News Release

DAWN of a new day for stroke patients as study promises new options and a wider treatment window

Peer-Reviewed Publication

Society of NeuroInterventional Surgery

Colorado Springs--Results of the first study showing some acute stroke patients could benefit from neuroendovascular surgery 6 to 24 hours after a stroke will be presented at the Society of NeuroInterventional Surgery's (SNIS) 14th Annual Meeting.

The study could offer hope to patients who miss the 6-hour treatment window and allow doctors to offer more patients life-saving neuroendovascular surgery. No randomized trial has previously demonstrated the effectiveness of mechanical thrombectomy for acute stroke caused by a large vessel occlusion (LVO) performed more than 6 hours after the onset of a stroke.

"The results of this trial offer tremendous promise of reduced disability to patients who can still be treated after the 6-hour window and for whom until now there were no other evidence based treatment options," said co-principal investigator Dr. Tudor Jovin, from the University of Pittsburgh Medical Center.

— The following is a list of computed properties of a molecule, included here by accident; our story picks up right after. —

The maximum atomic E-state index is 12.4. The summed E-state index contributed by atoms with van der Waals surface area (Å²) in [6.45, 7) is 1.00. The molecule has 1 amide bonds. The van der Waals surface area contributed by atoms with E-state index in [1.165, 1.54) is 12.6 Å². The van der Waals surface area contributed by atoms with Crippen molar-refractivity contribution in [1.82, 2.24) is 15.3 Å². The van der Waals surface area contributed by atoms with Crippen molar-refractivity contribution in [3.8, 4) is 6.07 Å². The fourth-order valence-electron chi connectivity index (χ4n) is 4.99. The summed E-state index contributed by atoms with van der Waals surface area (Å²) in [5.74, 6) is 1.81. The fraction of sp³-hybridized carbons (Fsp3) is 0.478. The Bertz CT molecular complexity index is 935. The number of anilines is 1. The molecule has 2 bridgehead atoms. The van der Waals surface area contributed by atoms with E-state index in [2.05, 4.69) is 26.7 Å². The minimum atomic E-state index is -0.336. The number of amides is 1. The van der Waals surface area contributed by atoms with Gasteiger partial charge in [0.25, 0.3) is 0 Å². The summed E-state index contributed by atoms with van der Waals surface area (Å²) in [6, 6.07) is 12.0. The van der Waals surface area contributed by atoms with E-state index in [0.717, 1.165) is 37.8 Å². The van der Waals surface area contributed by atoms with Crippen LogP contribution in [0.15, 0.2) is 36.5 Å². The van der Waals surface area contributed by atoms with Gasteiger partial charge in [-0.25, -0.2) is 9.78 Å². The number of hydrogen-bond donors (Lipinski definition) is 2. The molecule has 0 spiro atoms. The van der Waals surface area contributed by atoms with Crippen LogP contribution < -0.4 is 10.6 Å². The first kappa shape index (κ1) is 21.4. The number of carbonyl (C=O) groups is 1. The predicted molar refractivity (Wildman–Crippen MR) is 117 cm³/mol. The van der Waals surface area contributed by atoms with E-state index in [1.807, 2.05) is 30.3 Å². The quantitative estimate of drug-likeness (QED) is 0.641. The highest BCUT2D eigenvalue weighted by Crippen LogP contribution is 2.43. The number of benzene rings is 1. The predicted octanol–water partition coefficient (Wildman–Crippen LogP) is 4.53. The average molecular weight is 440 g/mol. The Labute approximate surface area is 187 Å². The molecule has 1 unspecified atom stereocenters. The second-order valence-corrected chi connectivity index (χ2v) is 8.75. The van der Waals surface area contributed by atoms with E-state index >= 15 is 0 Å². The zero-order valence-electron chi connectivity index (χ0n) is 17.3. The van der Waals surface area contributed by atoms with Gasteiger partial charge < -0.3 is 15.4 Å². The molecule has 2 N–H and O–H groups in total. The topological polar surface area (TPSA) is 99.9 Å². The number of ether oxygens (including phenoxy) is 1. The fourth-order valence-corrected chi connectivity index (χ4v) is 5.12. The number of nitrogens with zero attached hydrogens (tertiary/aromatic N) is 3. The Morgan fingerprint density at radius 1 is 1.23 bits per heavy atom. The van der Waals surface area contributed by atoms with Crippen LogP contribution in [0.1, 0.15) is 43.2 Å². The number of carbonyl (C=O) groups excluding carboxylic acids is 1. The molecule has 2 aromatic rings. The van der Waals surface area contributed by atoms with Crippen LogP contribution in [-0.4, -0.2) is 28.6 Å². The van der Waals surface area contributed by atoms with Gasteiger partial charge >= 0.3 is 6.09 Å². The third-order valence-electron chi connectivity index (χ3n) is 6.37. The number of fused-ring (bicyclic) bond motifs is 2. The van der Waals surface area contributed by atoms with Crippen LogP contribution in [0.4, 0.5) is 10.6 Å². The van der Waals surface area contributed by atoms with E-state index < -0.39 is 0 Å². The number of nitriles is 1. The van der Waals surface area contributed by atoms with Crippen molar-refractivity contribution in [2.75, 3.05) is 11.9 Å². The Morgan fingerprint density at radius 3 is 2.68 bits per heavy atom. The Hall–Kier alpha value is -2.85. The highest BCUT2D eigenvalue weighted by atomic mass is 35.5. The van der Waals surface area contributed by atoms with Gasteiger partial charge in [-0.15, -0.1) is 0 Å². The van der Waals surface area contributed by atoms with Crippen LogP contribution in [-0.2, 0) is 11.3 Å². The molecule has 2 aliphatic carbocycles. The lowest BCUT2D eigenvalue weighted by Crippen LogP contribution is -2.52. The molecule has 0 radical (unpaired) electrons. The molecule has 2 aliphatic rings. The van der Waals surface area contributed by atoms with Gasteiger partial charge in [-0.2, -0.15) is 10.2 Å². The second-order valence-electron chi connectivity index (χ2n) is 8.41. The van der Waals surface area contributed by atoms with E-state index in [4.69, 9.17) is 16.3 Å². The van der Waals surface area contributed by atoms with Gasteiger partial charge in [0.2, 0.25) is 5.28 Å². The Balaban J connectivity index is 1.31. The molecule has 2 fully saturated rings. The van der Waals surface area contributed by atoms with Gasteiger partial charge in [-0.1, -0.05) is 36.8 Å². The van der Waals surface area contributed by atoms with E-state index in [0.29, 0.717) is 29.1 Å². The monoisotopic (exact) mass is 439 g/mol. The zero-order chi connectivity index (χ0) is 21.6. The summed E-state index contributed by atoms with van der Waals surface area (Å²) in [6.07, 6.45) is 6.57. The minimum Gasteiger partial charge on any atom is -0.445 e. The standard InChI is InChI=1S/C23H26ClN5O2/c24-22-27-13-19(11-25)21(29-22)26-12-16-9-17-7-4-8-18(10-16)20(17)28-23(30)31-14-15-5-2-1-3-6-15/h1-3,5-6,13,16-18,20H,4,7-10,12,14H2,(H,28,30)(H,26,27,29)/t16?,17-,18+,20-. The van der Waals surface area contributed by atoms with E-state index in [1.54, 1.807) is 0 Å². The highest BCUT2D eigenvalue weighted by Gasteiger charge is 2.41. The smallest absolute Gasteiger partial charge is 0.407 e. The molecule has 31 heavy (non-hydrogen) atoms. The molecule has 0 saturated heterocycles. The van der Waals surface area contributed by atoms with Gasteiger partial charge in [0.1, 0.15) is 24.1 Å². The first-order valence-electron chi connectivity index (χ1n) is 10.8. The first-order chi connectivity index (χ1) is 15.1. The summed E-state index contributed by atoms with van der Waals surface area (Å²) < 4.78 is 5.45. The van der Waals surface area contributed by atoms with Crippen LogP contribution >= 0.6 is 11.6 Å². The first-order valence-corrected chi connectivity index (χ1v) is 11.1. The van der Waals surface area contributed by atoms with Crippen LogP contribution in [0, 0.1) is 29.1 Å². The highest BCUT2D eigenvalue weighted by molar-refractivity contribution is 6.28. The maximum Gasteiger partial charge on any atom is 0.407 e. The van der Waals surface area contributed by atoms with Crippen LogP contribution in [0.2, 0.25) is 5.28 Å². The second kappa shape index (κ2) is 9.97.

The study, DAWN in full daylight (DWI or CTP Assessment with Clinical Mismatch in the Triage of Wake Up and Late Presenting Strokes Undergoing Neurointervention, compared patient outcome 90 days after a thrombectomy using the Trevo® Retriever and medical management or after medical management alone.

Patients were considered for the trial if they had a stroke that began within 6 to 24 hours, or had an unknown time of onset (such as stroke discovered upon waking). Researchers also considered a patient's age, the severity of their stroke symptoms and whether the patients had a clinical core mismatch: a small area of damaged brain tissue but a larger area threatened but still alive.

The trial included 206 patients before enrollment was stopped at the recommendation of the Data Safety Monitoring Board after the study passed pre-specified probability thresholds for predicted success.

The full results of the trial will be provided at the SNIS presentation. The study's principal investigator is Raul Nogueira, MD.


About the Society of NeuroInterventional Surgery

The Society of NeuroInterventional Surgery (SNIS) is a scientific and educational association dedicated to advancing the specialty of neurointerventional surgery through research, standard-setting and education and advocacy in order to provide the highest quality of patient care in diagnosing and treating diseases of the brain, spine, head and neck. Follow us on Twitter @SNISinfo.

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